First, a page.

Caudron C.220

The Caudron C.220 was a two-seat French biplane trainer. Only two were built, using different engines.

Caudron C.220
Role Trainer aircraft
National origin France
Manufacturer Caudron
Designer Paul Deville
First flight 1929
Number built 2

Design and development

The Caudron C.220 basic trainer was a single bay biplane with two pairs of parallel interplane struts aided by wire bracing and two pairs of parallel cabane struts between the upper wing and the upper fuselage longerons. The wings were rectangular in plan and of similar chord though the upper span was about 3% greater. The wings were built from spruce and fabric covered. Ailerons were carried on the lower wing only.[1]

The C.220 was powered by a 71 kW (95 hp) Salmson 7AC seven cylinder radial engine driving a metal, two blade propeller. One photograph shows the engine uncowled though the second aircraft, the C.221, which had a 75 kW (100 hp) Lorraine 5P five cylinder radial and was otherwise identical apart from using a different make of propeller, was recorded both with and without a narrow chord Townend ring type cowling. Behind the engine the fuselage was a box girder structure covered in plywood, though the upper decking was rounded. The forward of the two open tandem cockpits was placed between the wings at about mid-chord with the rear seat behind the trailing edge. The C.220 had a triangular fin and an unbalanced rudder with straight, parallel side and rounded top and bottom. The horizontal tail was fixed to the upper fuselage longerons. There was a fixed, tail wheel undercarriage.[1]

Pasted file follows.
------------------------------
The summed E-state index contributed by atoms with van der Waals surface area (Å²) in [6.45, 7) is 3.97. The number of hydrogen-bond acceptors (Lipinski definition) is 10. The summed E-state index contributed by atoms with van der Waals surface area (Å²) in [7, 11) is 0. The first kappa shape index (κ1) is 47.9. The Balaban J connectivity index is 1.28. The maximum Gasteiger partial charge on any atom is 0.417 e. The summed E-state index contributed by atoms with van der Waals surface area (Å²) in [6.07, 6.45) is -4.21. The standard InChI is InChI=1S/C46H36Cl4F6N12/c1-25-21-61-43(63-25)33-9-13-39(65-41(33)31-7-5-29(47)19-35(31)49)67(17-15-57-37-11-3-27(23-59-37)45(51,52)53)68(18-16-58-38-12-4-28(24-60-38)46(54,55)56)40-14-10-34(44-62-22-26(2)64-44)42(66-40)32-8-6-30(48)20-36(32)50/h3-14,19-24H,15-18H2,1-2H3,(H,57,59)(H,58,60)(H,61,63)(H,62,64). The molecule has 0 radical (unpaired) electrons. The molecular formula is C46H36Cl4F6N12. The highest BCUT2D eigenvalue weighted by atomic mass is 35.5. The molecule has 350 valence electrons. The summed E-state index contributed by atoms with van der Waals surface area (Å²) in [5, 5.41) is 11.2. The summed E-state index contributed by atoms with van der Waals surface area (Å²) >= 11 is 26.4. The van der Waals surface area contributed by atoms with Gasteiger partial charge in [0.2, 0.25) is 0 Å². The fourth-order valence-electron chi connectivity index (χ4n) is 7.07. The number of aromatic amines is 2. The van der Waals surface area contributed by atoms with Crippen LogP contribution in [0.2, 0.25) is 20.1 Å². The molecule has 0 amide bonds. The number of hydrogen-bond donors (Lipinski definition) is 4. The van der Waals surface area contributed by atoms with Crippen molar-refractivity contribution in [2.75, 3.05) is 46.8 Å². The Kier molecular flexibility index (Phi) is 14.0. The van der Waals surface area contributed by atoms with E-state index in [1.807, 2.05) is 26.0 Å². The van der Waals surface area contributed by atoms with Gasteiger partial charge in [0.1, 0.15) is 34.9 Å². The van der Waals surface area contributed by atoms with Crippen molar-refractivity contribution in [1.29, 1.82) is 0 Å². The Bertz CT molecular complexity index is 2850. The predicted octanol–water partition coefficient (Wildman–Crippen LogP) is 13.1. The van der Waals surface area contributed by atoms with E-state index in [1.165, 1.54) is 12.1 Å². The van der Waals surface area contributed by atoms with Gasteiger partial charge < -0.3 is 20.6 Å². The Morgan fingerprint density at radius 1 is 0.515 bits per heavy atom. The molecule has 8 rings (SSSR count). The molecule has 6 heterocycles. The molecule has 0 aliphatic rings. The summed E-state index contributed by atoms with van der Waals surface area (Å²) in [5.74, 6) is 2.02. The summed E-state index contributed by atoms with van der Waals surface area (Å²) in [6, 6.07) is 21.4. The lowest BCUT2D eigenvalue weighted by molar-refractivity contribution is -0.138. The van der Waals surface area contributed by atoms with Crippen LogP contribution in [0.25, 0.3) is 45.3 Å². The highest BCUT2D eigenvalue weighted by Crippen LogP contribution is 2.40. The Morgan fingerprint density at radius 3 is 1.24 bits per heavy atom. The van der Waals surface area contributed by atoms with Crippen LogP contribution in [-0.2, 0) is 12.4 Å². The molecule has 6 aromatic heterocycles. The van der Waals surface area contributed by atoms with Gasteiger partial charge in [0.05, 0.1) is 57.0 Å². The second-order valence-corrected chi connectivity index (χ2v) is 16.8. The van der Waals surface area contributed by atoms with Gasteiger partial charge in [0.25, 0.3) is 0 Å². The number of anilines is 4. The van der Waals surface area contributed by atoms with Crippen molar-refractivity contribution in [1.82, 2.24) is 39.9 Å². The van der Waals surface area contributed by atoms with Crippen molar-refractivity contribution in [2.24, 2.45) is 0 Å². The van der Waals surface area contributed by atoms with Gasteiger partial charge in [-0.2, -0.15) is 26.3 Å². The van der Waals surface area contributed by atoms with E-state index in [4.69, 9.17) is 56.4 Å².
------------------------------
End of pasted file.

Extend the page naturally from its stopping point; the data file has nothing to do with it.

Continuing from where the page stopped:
The C.220 first flew in 1929.[1] In July 1931 it was successfully presented at the military testing centre at Villacoublay, along with two other intermediate trainer candidates, both monoplanes, the successful Hanriot LH.10 and the Morane-Saulnier MS.311.[2]


71 kW (95 hp) Salmson 7AC 7-cylinder radial engine, Chauvière metal propeller.
75 kW (100 hp) Lorraine 5P 5-cylinder radial engine, Levasseur metal propeller. Otherwise as C.220.

Specifications (C.220)

Data from Hauet (2001) pp.214-5[1]

General characteristics

  • Crew: Two, pupil and instructor
  • Length: 7.795 m (25 ft 7 in)
  • Upper wingspan: 9.90 m (32 ft 6 in)
  • Lower wingspan: 9.62 m (31 ft 7 in)
  • Height: 2.83 m (9 ft 3 in)
  • Wing area: 24.23 m2 (260.8 sq ft)
  • Gross weight: 830 kg (1,830 lb)
  • Fuel capacity: 80 kg (176 lb)
  • Powerplant: 1 × Salmson 7AC radial, 71 kW (95 hp) 95 cv
  • Propellers: 2-bladed Chauvière, metal


  • Maximum speed: 140 km/h (87 mph, 76 kn) at sea level
  • Stall speed: 82 km/h (51 mph, 44 kn)
  • Time to altitude: 1,000 m (3,280 ft) in 6' 25"
  • Take-off distance: 125 m (410 ft)
  • Landing distance: 105 m (344 ft)


  1. Hauet, André (2001). Les Avions Caudrons. 1. Outreau: Lela Presse. pp. 214–5. ISBN 2 914017-08-1.
  2. "D'aérodrome au aérodrome - Villacoublay". Les Ailes (528): 12. 30 July 1931.
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